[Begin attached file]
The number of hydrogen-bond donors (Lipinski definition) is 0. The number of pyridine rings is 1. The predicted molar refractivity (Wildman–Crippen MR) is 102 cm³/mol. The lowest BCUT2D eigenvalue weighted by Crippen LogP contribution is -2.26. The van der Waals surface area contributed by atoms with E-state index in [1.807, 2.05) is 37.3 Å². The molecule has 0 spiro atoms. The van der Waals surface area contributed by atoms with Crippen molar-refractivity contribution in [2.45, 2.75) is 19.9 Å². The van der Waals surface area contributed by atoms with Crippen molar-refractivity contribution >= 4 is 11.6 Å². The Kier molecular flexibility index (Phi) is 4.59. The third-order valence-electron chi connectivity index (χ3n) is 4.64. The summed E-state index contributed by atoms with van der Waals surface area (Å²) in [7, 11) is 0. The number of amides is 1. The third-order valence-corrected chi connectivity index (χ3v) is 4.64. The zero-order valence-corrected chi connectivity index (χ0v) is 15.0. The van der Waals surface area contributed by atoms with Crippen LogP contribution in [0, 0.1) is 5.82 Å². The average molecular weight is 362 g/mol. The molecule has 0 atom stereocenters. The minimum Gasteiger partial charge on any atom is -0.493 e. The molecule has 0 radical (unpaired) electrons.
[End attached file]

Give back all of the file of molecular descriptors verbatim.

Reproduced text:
The number of hydrogen-bond donors (Lipinski definition) is 0. The number of pyridine rings is 1. The predicted molar refractivity (Wildman–Crippen MR) is 102 cm³/mol. The lowest BCUT2D eigenvalue weighted by Crippen LogP contribution is -2.26. The van der Waals surface area contributed by atoms with E-state index in [1.807, 2.05) is 37.3 Å². The molecule has 0 spiro atoms. The van der Waals surface area contributed by atoms with Crippen molar-refractivity contribution in [2.45, 2.75) is 19.9 Å². The van der Waals surface area contributed by atoms with Crippen molar-refractivity contribution >= 4 is 11.6 Å². The Kier molecular flexibility index (Phi) is 4.59. The third-order valence-electron chi connectivity index (χ3n) is 4.64. The summed E-state index contributed by atoms with van der Waals surface area (Å²) in [7, 11) is 0. The number of amides is 1. The third-order valence-corrected chi connectivity index (χ3v) is 4.64. The zero-order valence-corrected chi connectivity index (χ0v) is 15.0. The van der Waals surface area contributed by atoms with Crippen LogP contribution in [0, 0.1) is 5.82 Å². The average molecular weight is 362 g/mol. The molecule has 0 atom stereocenters. The minimum Gasteiger partial charge on any atom is -0.493 e. The molecule has 0 radical (unpaired) electrons.